Finally, Otway takes a direct shot at the Whigs in Pierre's speech before the Senate:
Curst be your Senate; curst your Constitution. The curse of growing factions and division Still vex your councils, shake your public safety, And make the robes of government you wear Hateful to you as these base chains to me! (4.2.156-60).
The Whigs had already begun to experience "growing factions." One moderate group had proposed, as a solution to the issue of James's Catholicism, a regency of his Protestant daughters, while a more radical faction, under the leadership of Shaftesbury, had sought to substitute the Duke of Monmouth, and "despite Charles's opposition to either move, controversy had risen and raged" (Edie 355). In allowing Pierre to curse the Senate and its constitution, Otway is probably cursing the oligarchy of Whigs who ruled London and the charter that freed them from royal interference.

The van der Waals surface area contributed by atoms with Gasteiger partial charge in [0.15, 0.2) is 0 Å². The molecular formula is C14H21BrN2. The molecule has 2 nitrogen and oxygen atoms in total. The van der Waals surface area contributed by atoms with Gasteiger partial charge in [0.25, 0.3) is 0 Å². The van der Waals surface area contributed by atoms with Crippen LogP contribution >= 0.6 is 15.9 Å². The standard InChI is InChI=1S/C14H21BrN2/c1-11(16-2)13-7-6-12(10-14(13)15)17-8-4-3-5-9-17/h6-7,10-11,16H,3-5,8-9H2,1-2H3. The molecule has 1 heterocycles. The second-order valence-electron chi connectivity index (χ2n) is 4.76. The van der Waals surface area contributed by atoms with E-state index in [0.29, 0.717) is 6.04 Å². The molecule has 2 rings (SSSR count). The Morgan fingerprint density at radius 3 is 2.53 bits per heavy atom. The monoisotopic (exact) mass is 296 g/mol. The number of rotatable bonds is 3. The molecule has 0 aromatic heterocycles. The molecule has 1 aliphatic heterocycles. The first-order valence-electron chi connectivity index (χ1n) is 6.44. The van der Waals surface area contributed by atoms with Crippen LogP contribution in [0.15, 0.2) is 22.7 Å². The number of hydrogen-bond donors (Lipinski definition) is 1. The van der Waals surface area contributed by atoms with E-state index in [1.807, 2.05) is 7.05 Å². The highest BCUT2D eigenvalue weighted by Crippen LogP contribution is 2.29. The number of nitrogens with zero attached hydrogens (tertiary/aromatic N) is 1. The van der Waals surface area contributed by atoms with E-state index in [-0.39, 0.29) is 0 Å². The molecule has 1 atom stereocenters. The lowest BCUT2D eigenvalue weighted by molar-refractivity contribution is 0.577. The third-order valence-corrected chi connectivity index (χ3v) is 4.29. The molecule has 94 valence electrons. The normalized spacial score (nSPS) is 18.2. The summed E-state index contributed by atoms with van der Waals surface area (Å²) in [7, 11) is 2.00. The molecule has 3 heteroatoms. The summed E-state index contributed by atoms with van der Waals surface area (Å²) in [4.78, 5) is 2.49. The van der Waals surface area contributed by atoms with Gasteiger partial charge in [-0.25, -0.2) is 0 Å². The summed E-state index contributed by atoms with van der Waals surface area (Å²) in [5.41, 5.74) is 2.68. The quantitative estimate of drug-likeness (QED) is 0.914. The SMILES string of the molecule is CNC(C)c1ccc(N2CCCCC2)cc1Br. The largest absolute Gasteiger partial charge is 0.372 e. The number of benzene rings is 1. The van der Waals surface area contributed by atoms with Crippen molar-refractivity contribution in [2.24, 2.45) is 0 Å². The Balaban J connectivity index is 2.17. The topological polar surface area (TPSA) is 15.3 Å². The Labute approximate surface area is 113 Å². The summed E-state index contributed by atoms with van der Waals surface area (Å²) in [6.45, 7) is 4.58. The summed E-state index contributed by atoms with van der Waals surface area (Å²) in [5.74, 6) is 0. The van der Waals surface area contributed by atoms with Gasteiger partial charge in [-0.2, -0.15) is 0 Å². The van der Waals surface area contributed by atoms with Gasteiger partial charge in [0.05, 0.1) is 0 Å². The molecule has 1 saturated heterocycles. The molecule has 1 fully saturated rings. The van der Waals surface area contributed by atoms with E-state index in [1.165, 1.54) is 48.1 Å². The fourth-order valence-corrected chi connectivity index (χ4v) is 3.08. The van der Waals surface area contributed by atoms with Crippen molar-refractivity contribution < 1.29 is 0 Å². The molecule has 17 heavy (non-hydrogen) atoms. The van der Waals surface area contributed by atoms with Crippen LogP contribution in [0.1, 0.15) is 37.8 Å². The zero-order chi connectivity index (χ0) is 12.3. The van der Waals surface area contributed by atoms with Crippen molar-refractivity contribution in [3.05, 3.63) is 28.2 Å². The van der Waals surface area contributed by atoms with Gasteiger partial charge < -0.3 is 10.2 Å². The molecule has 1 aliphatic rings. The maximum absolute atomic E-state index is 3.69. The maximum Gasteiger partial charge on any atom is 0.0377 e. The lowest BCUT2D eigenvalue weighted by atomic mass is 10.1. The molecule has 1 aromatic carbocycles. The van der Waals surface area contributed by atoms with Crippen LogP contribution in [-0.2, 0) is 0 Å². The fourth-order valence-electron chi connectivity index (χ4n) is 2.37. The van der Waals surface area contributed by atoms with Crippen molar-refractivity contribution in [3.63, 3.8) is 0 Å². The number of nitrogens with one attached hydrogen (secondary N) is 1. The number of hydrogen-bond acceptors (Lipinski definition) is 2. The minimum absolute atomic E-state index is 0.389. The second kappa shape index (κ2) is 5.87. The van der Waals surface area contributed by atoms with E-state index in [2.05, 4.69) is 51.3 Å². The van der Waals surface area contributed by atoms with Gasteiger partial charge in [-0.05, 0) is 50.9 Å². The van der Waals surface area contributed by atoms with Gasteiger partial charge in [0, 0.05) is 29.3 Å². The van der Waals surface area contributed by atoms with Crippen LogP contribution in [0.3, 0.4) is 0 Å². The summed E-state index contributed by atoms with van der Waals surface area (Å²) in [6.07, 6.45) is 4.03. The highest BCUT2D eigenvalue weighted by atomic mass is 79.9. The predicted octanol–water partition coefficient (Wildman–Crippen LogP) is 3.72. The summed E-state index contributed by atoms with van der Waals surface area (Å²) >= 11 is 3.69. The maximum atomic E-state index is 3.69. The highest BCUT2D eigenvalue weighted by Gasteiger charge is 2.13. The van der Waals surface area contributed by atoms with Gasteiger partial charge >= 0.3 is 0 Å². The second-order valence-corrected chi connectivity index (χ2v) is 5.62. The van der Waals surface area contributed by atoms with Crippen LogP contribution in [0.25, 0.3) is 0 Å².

Jessica Munns epitomizes the Senate's abuse of the conspiracy:
Venice is preserved by its plots. Nothing else could hold the greedy and self-seeking senators together, but, against the anarchy of rebels who mirror them in corruption, they justify and consolidated their rule. Antonio's ridiculous speech and his anxiety to "prove there's a Plot with a Vengeance" (5.128-29) place Antonio and the senate (but not the conspiracy) in a satiric light. Rather, the cynical exploitation of an "actual" plot by a frivolous and decadent pervert plays off with bitter irony against Jaffier's agonies of betrayal, his suicide, and the deaths of Belvidera and Pierre. (56)
This "decadent pervert," we should recollect, is a direct caricature of Shaftesbury, who, in the view of the Tories, manipulated the Popish Plot in order to advance his own "frivolous and decadent" views about political order. The Tories opposed Shaftesbury's attempt to subject succession to the power of Parliament, because with it "crept in the possibility of an elective monarchy," and they believed, as one Tory wrote in The Original of Kingly and Ecclesiastical Government, that "[k]ings are not children of the most voices, but children of the most high" (Edie 357).